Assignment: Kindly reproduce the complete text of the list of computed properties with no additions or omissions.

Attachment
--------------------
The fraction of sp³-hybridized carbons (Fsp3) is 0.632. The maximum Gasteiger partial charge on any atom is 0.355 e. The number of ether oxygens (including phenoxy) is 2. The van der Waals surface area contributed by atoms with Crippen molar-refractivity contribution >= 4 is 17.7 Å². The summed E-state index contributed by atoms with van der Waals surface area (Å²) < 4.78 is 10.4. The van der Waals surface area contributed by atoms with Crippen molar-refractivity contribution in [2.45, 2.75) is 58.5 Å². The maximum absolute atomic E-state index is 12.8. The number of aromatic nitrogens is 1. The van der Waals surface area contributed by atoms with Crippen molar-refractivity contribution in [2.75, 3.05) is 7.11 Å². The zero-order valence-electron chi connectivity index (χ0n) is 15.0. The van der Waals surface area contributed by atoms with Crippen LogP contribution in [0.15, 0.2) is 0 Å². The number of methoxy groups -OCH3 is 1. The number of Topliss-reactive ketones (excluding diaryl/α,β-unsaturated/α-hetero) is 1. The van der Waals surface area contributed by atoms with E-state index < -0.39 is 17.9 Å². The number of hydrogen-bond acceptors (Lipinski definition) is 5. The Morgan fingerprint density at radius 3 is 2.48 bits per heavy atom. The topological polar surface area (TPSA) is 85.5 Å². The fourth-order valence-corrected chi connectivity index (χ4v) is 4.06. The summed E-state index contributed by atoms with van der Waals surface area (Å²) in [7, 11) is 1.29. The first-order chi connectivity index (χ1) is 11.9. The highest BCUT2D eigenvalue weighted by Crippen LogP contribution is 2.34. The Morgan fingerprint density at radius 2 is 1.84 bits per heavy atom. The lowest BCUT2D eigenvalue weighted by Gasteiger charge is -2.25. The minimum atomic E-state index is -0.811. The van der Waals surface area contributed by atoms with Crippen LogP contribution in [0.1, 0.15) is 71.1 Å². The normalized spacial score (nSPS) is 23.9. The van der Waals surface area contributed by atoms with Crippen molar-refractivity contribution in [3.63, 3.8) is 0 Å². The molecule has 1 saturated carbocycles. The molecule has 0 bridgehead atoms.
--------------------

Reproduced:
The fraction of sp³-hybridized carbons (Fsp3) is 0.632. The maximum Gasteiger partial charge on any atom is 0.355 e. The number of ether oxygens (including phenoxy) is 2. The van der Waals surface area contributed by atoms with Crippen molar-refractivity contribution >= 4 is 17.7 Å². The summed E-state index contributed by atoms with van der Waals surface area (Å²) < 4.78 is 10.4. The van der Waals surface area contributed by atoms with Crippen molar-refractivity contribution in [2.45, 2.75) is 58.5 Å². The maximum absolute atomic E-state index is 12.8. The number of aromatic nitrogens is 1. The van der Waals surface area contributed by atoms with Crippen molar-refractivity contribution in [2.75, 3.05) is 7.11 Å². The zero-order valence-electron chi connectivity index (χ0n) is 15.0. The van der Waals surface area contributed by atoms with Crippen LogP contribution in [0.15, 0.2) is 0 Å². The number of methoxy groups -OCH3 is 1. The number of Topliss-reactive ketones (excluding diaryl/α,β-unsaturated/α-hetero) is 1. The van der Waals surface area contributed by atoms with E-state index < -0.39 is 17.9 Å². The number of hydrogen-bond acceptors (Lipinski definition) is 5. The Morgan fingerprint density at radius 3 is 2.48 bits per heavy atom. The topological polar surface area (TPSA) is 85.5 Å². The fourth-order valence-corrected chi connectivity index (χ4v) is 4.06. The summed E-state index contributed by atoms with van der Waals surface area (Å²) in [7, 11) is 1.29. The first-order chi connectivity index (χ1) is 11.9. The highest BCUT2D eigenvalue weighted by Crippen LogP contribution is 2.34. The Morgan fingerprint density at radius 2 is 1.84 bits per heavy atom. The lowest BCUT2D eigenvalue weighted by Gasteiger charge is -2.25. The minimum atomic E-state index is -0.811. The van der Waals surface area contributed by atoms with Crippen LogP contribution in [0.1, 0.15) is 71.1 Å². The normalized spacial score (nSPS) is 23.9. The van der Waals surface area contributed by atoms with Crippen molar-refractivity contribution in [3.63, 3.8) is 0 Å². The molecule has 1 saturated carbocycles. The molecule has 0 bridgehead atoms.